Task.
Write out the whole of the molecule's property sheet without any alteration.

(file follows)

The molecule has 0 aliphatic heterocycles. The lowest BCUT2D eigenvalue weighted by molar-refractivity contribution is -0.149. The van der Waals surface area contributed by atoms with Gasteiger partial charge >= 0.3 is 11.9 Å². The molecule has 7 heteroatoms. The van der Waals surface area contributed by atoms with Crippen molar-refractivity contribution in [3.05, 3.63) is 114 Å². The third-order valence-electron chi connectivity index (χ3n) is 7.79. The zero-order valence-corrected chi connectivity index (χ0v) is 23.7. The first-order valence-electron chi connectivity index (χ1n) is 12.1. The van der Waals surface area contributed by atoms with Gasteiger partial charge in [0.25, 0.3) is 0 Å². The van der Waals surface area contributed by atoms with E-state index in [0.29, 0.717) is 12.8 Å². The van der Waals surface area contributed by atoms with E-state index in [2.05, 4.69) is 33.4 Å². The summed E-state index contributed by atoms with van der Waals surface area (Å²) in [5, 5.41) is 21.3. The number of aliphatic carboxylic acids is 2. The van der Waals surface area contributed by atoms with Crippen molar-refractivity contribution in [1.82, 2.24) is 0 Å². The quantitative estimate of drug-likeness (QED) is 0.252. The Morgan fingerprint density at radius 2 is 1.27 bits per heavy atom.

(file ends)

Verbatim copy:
The molecule has 0 aliphatic heterocycles. The lowest BCUT2D eigenvalue weighted by molar-refractivity contribution is -0.149. The van der Waals surface area contributed by atoms with Gasteiger partial charge >= 0.3 is 11.9 Å². The molecule has 7 heteroatoms. The van der Waals surface area contributed by atoms with Crippen molar-refractivity contribution in [3.05, 3.63) is 114 Å². The third-order valence-electron chi connectivity index (χ3n) is 7.79. The zero-order valence-corrected chi connectivity index (χ0v) is 23.7. The first-order valence-electron chi connectivity index (χ1n) is 12.1. The van der Waals surface area contributed by atoms with Gasteiger partial charge in [0.25, 0.3) is 0 Å². The van der Waals surface area contributed by atoms with E-state index in [0.29, 0.717) is 12.8 Å². The van der Waals surface area contributed by atoms with E-state index in [2.05, 4.69) is 33.4 Å². The summed E-state index contributed by atoms with van der Waals surface area (Å²) in [5, 5.41) is 21.3. The number of aliphatic carboxylic acids is 2. The van der Waals surface area contributed by atoms with Crippen molar-refractivity contribution in [1.82, 2.24) is 0 Å². The quantitative estimate of drug-likeness (QED) is 0.252. The Morgan fingerprint density at radius 2 is 1.27 bits per heavy atom.